University of Worcester Worcester Research and Publications

Muscoskeletal and Spatio-temporal Gait Changes in Walking After an Eight Weeks Minimalist Footwear Intervention

Gravestock, Helen, Griffiths, Lisa ORCID:, Corbett, Mark, Thomas, Gavin ORCID:, Mizen, Ross and Eastough, Daniel (2014) Muscoskeletal and Spatio-temporal Gait Changes in Walking After an Eight Weeks Minimalist Footwear Intervention. In: The British Association of Sport and Exercise Sciences Biomechanics Interest Group, 11th April 2014, Manchester Metropolitan University. (Unpublished)

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INTRODUCTION Manufacturers have now developed minimalist shoes to alleviate the obvious surface hazards that are present while barefoot (Willy & Davies). To date, the minimalist footwear option, that is now readily available, has received limited scientific investigation concerning chronic wear. This intermediate option has inspired many to transition to minimalist footwear or go barefoot through the use of training programs (Warne et al. 2013). Most training interventions regarding the transition to barefoot running commence with walking, yet no scientific rational exists for this decision. Therefore the aim of this study was to compare spatio-temporal walking gait parameters, and peak musculoskeletal torque values of the ankle joint after an 8 week minimalist footwear habituation period. METHODS Fourteen healthy male participants were randomly allocated to a control (CG) or intervention group (IG). The IG were provided with a pair of minimalist shoes (2.5 mm sole thickness; Feelmax Osma 2, Feelmax®) to be worn ≥6 hrs a day, 5 days a week over an 8 wk habituation period. Spatio-temporal and lower limb strength data were obtained both before and after the 8 wk period for all participants, in three different footwear conditions, barefoot, minimalist shoe, and traditional shoe. A 16 camera 3D motion capture system (Vicon) was used to collect data, which was subsequently processed and modelled analysed (Workstation, Bodybuilder, Vicon). Peak musculoskeletal torque values of the ankle joint were assessed through isokinetic dynamometry (Humac Norm Isokinetic dynamometer). Five repetitions of bilateral concentric and eccentric strength assessments were made during ankle plantar flexion and ankle dorsiflexion. Paired t-tests were utilised to determine group differences between baseline and post intervention spatio-temporal, and isokinetic force measures. Pearson’s correlation coefficient was used to assess relationships between the spatio-temporal and strength data. RESULTS The IG had an increase in stride length (4.2%; p = 0.44), and walking speed (5.2%; p = 0.04) during the barefoot condition. There was a similar increase in barefoot stride length observed in the CG (3.65%; p = 0.11). However, only the IG showed an improvement in eccentric plantar flexion strength of the left limb (18%; p = 0.021). No improvement in lower limb strength was observed in the CG. DISCUSSION Participants in the IG walked faster due to an increased stride length, as these spatiotemporal parameters are interrelated. This increase in stride length following the intervention differs to previous reports concerning barefoot gait during running (Kaplan 2014). This may be due to the extended time period the participants habituated to the footwear, or that the footwear worn was considerably more minimal than footwear investigated elsewhere. As significant differences were only observed in the barefoot condition, it can be suggested that the minimalist shoe worn during the 8 week period acted as a suitable transition to barefoot walking. Small improvements in peak torque values suggest that habitual walking in minimalist footwear resulted in increased lower limb strength. CONCLUSION To conclude, significant differences in gait parameters were only observed in the barefoot condition. This would suggest the minimalist shoe acted as a suitable training device for those transitioning to barefoot running. REFERENCES Kaplan, Y. (2014). Barefoot versus shoe running: from the past to the present. The Physician and sportsmedicine. 42 (1): 30-35. Warne, J., Kilduff, S., Gregan, B., Nevill, A., Moran, K., & Warrington, G. (2013). A 4Ǧweek instructed minimalist running transition and gaitǦretraining changes plantar pressure and force. Scandinavian journal of medicine & science in sports. Willy, R. & Davis, I. (2013). Kinematic and kinetic comparison of running in standard and minimalist shoes. Applied Sciences. 46 (2): 318-323.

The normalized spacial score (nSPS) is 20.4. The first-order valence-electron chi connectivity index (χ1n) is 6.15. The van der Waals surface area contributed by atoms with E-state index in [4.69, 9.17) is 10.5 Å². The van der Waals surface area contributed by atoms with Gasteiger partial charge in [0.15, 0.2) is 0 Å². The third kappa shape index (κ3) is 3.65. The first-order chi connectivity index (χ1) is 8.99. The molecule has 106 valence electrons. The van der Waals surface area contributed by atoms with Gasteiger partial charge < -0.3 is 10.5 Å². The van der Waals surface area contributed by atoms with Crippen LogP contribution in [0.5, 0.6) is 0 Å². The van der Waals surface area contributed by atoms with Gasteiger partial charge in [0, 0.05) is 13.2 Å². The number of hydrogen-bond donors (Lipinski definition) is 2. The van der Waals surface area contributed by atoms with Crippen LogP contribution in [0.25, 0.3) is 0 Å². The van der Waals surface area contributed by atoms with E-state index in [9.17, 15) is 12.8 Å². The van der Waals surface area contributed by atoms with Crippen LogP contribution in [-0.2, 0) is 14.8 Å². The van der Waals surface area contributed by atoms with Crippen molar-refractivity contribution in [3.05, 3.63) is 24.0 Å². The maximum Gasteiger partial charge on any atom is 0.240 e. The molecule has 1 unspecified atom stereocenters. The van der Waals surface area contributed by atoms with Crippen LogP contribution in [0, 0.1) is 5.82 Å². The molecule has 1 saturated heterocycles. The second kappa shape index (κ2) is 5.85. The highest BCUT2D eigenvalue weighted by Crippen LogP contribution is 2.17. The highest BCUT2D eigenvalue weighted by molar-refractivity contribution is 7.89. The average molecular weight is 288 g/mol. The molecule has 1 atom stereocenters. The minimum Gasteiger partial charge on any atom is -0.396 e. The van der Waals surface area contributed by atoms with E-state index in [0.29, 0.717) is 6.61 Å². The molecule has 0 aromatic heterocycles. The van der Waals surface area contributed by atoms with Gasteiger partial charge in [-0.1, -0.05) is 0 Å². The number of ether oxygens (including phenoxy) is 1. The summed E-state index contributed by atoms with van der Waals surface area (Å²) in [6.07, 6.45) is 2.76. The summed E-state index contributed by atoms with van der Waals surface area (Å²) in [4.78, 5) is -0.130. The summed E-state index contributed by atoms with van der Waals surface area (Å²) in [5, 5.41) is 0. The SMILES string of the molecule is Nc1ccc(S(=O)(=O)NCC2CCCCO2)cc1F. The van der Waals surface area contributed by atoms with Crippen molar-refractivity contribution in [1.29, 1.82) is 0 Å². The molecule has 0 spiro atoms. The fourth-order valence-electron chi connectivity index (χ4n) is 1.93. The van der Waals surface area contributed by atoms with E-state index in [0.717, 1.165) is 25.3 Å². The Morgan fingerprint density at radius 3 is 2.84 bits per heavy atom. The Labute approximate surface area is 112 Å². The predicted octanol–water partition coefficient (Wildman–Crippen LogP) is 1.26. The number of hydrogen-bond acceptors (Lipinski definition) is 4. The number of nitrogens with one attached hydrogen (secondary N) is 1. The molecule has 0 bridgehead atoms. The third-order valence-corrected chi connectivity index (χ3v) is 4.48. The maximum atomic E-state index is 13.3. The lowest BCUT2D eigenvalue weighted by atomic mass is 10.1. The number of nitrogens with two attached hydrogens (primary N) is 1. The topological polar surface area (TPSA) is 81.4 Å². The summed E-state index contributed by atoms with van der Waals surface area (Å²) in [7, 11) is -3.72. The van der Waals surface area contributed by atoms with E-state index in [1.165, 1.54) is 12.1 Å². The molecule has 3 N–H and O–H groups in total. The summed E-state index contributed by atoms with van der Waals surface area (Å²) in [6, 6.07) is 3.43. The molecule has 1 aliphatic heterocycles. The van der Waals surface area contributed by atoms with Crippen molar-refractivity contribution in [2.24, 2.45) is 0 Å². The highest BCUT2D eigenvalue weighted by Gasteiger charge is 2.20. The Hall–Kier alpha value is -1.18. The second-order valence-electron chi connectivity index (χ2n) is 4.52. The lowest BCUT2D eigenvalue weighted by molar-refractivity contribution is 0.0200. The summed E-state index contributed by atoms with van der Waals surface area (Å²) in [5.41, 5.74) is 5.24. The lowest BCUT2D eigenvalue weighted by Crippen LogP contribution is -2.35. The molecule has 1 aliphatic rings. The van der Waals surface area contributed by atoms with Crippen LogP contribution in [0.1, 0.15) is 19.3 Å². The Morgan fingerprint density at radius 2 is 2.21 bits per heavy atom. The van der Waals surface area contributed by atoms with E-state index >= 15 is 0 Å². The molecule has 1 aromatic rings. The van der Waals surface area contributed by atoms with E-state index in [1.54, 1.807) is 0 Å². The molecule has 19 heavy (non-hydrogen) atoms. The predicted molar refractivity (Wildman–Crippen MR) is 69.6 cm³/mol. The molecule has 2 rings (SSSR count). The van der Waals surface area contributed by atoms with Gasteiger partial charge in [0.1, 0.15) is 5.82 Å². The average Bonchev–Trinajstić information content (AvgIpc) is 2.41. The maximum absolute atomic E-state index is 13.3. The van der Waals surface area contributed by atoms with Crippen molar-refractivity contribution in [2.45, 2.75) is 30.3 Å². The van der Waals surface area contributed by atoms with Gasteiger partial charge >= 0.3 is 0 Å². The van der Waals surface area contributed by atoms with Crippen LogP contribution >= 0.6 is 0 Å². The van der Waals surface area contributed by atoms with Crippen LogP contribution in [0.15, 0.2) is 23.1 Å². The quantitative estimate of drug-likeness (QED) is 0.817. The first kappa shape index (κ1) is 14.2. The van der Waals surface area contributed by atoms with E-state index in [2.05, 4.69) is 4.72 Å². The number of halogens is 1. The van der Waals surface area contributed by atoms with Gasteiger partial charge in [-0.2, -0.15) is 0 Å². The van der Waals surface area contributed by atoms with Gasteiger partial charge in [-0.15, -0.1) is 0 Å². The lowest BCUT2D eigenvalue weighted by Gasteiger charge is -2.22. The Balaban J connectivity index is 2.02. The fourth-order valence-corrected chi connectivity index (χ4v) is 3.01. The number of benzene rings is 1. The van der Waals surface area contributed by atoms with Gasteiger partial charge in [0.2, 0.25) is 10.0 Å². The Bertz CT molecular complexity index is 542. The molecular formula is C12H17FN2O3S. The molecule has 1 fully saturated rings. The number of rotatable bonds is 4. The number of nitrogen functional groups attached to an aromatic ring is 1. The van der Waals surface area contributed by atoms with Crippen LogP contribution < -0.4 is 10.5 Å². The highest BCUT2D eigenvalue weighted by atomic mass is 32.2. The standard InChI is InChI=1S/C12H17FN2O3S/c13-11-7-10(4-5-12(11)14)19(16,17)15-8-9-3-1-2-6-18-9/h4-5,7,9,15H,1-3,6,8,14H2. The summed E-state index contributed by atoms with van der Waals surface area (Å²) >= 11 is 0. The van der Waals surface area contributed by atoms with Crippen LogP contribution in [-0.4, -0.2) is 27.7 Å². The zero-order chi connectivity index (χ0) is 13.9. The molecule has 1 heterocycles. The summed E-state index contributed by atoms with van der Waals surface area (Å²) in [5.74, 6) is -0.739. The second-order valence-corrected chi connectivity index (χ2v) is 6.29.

Item Type: Conference or Workshop Item (Other)
Subjects: Q Science > Q Science (General)
Q Science > QC Physics
Divisions: College of Business, Psychology and Sport > School of Sport and Exercise Science
Depositing User: Gavin Thomas
Date Deposited: 03 Oct 2019 12:44
Last Modified: 03 Oct 2019 12:44

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